Thus Spake Zarathustra (Dover Thrift edition)by Friedrich Nietzsche, Thomas Common (Translator), Nietzsche
A tremendously influential philosophical work of the late nineteenth century, Thus Spake Zarathustra is also a literary masterpiece by one of the most important thinkers of modern times. In it, the ancient Persian religious leader Zarathustra (or Zoroaster) serves as the voice for Friedrich Nietzsche's views, which include the introduction of the controversial doctrine of the Übermensch, or "superman."
Although later perverted by Nazi propagandists, the Übermensch was conceived by Nietzsche to designate the ultimate goal of human existence as the achievement of greatness of will and being. He was convinced that the individual, instead of resigning himself to the weakness of being human and worshipping perfection only possible in the next world (at least in the Christian view), should try to perfect himself during his earthly existence, and transcend the limitations of conventional morality. By doing so, the Übermensch would emerge victorious, standing in stark contrast to "the last man" — an uncreative conformist and complacent hedonist who embodies Nietzsche's critique of modern civilization, morality, and the Christian religion.
Written in a passionate, quasi-biblical style, Thus Spake Zarathustra is daring in form and filled with provocative, thought-provoking concepts. Today, the work is regarded as a forerunner of modern existentialist thought, a book that has provoked and stimulated students of philosophy and literature for more than 100 years.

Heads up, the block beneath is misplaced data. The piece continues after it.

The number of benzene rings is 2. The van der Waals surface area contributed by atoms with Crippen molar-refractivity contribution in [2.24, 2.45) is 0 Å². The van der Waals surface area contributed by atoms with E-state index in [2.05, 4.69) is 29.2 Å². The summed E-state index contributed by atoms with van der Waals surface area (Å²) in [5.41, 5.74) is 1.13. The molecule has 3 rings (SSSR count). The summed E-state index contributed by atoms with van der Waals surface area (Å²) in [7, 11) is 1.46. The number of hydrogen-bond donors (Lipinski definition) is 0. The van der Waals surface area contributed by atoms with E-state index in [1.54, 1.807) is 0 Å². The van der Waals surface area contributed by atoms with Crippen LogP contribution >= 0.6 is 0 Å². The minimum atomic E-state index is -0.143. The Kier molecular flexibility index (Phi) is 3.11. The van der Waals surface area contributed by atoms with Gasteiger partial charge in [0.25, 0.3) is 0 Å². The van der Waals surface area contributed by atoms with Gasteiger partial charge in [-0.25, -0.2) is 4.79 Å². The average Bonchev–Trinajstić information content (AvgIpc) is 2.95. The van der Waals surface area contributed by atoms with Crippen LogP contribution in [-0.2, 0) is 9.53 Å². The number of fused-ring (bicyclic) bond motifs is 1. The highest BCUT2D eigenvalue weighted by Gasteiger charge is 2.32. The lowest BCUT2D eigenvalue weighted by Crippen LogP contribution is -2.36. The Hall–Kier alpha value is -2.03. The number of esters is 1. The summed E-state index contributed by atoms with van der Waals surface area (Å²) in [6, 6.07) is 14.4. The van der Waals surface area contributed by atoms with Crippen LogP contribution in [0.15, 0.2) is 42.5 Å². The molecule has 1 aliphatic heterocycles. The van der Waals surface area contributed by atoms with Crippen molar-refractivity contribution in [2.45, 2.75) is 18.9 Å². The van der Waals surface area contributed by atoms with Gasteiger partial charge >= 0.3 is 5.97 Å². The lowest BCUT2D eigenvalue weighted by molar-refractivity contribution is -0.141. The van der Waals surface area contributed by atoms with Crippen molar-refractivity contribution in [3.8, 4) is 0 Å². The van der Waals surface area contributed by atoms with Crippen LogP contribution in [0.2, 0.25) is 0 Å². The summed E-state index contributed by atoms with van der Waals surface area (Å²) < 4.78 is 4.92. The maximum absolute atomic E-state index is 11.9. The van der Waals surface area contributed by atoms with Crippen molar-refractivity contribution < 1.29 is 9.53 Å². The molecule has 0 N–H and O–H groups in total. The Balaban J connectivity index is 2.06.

What People are Saying About This
Most Helpful Customer Reviews
See all customer reviews
Thomas Common's origional translation is far superior to the later ones, both in the beauty of the wording and closeness to the German text. Unfortuately, this version officiously and unforgivably does-away with Common's 'archaic'English (e.g.'thou' and 'methinks', etc) and some of his more uncommon words (e.g.'abut'and 'gay'), thereby very much spoiling it. If people can't realise that 'gay' in this context doen't actually refer to homesexual, then they really shouldn't be reading such a book since they certainly won't understand Nietzsche's thoughts. When is one supposed to use words such as 'sepulchre' and 'abut' if not in a deep, poetic book like this? Instead of Ludovici's excellent notes this version substitutes a deeply patronising and whats more egregiously ignorant essay by the same man (I understand one is not allowed to use expletives) who spoilt Commons text. I sincerely advise that you buy the (5 star!)Dover thrift edition instead which thankfully (I believe) retains both Common's origional text and Ludovici's essay - plus its only a fraction of the price!
I'm now orthodox Catholic(former agnostic/atheist), however i have many atheist friends, and they all rave about Nietzsche. I must say Nietzsche is provocative, and a very talented as a writter, however i wasen't very impressed with his philosophy initself, i thought it was an interesting story, however Nietzsche seemed to fail to actually prove his contentions(to a sufficiant degree). I thought it was interesting that he chose for his character to claim 'God is dead' AFTER talking with the hermit, rather than choosing to creat a socratic style diologue(although i know he beleived Plato to be boring). His overman(or superman) theory is interesting, however i think Dostoevskies 'Crime and Punishment' refutes the pragmatic nature of the idea, and the validity of the idea itself. Not to ramble:). Intresting, provocative book, but i felt it failed to live up to its reputation, Id'd give it three stars, two because of Nietzschies' (amazing)talent as a writter, 1 for being provocative, but he looses two because i fell his philosophy is erronious
A good classic read for the philosophy student.